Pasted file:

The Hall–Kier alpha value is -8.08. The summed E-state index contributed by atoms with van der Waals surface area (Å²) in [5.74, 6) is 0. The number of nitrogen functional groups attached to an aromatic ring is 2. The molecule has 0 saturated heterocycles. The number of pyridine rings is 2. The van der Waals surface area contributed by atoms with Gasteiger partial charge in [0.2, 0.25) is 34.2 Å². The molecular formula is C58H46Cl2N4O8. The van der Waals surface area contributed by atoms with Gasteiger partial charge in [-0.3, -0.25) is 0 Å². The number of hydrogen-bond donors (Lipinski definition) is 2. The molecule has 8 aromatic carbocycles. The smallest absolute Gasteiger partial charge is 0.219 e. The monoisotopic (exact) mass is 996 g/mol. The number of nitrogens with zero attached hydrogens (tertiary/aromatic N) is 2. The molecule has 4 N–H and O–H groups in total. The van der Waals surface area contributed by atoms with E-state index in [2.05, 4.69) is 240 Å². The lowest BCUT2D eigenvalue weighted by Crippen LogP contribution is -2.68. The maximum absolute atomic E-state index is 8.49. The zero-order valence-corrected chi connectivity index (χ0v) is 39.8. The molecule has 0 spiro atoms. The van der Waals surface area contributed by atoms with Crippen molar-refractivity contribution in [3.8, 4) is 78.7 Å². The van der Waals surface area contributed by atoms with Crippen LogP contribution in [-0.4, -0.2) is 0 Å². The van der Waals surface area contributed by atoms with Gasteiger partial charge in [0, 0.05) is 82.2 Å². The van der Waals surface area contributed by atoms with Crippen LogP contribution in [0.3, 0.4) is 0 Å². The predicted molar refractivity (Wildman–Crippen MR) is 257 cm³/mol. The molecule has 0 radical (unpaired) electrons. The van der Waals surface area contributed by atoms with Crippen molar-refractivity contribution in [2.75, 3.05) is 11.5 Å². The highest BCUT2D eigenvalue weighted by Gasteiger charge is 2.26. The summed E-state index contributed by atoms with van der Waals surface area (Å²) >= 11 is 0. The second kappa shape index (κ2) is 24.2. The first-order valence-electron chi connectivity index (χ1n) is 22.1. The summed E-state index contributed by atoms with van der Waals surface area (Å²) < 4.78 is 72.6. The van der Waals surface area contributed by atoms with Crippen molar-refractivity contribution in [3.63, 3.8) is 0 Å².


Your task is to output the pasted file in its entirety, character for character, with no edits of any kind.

The Hall–Kier alpha value is -8.08. The summed E-state index contributed by atoms with van der Waals surface area (Å²) in [5.74, 6) is 0. The number of nitrogen functional groups attached to an aromatic ring is 2. The molecule has 0 saturated heterocycles. The number of pyridine rings is 2. The van der Waals surface area contributed by atoms with Gasteiger partial charge in [0.2, 0.25) is 34.2 Å². The molecular formula is C58H46Cl2N4O8. The van der Waals surface area contributed by atoms with Gasteiger partial charge in [-0.3, -0.25) is 0 Å². The number of hydrogen-bond donors (Lipinski definition) is 2. The molecule has 8 aromatic carbocycles. The smallest absolute Gasteiger partial charge is 0.219 e. The monoisotopic (exact) mass is 996 g/mol. The number of nitrogens with zero attached hydrogens (tertiary/aromatic N) is 2. The molecule has 4 N–H and O–H groups in total. The van der Waals surface area contributed by atoms with E-state index in [2.05, 4.69) is 240 Å². The lowest BCUT2D eigenvalue weighted by Crippen LogP contribution is -2.68. The maximum absolute atomic E-state index is 8.49. The zero-order valence-corrected chi connectivity index (χ0v) is 39.8. The molecule has 0 spiro atoms. The van der Waals surface area contributed by atoms with Crippen molar-refractivity contribution in [3.8, 4) is 78.7 Å². The van der Waals surface area contributed by atoms with Crippen LogP contribution in [-0.4, -0.2) is 0 Å². The van der Waals surface area contributed by atoms with Gasteiger partial charge in [0, 0.05) is 82.2 Å². The van der Waals surface area contributed by atoms with Crippen LogP contribution in [0.3, 0.4) is 0 Å². The predicted molar refractivity (Wildman–Crippen MR) is 257 cm³/mol. The molecule has 0 radical (unpaired) electrons. The van der Waals surface area contributed by atoms with Crippen molar-refractivity contribution in [2.75, 3.05) is 11.5 Å². The highest BCUT2D eigenvalue weighted by Gasteiger charge is 2.26. The summed E-state index contributed by atoms with van der Waals surface area (Å²) >= 11 is 0. The second kappa shape index (κ2) is 24.2. The first-order valence-electron chi connectivity index (χ1n) is 22.1. The summed E-state index contributed by atoms with van der Waals surface area (Å²) < 4.78 is 72.6. The van der Waals surface area contributed by atoms with Crippen molar-refractivity contribution in [3.63, 3.8) is 0 Å².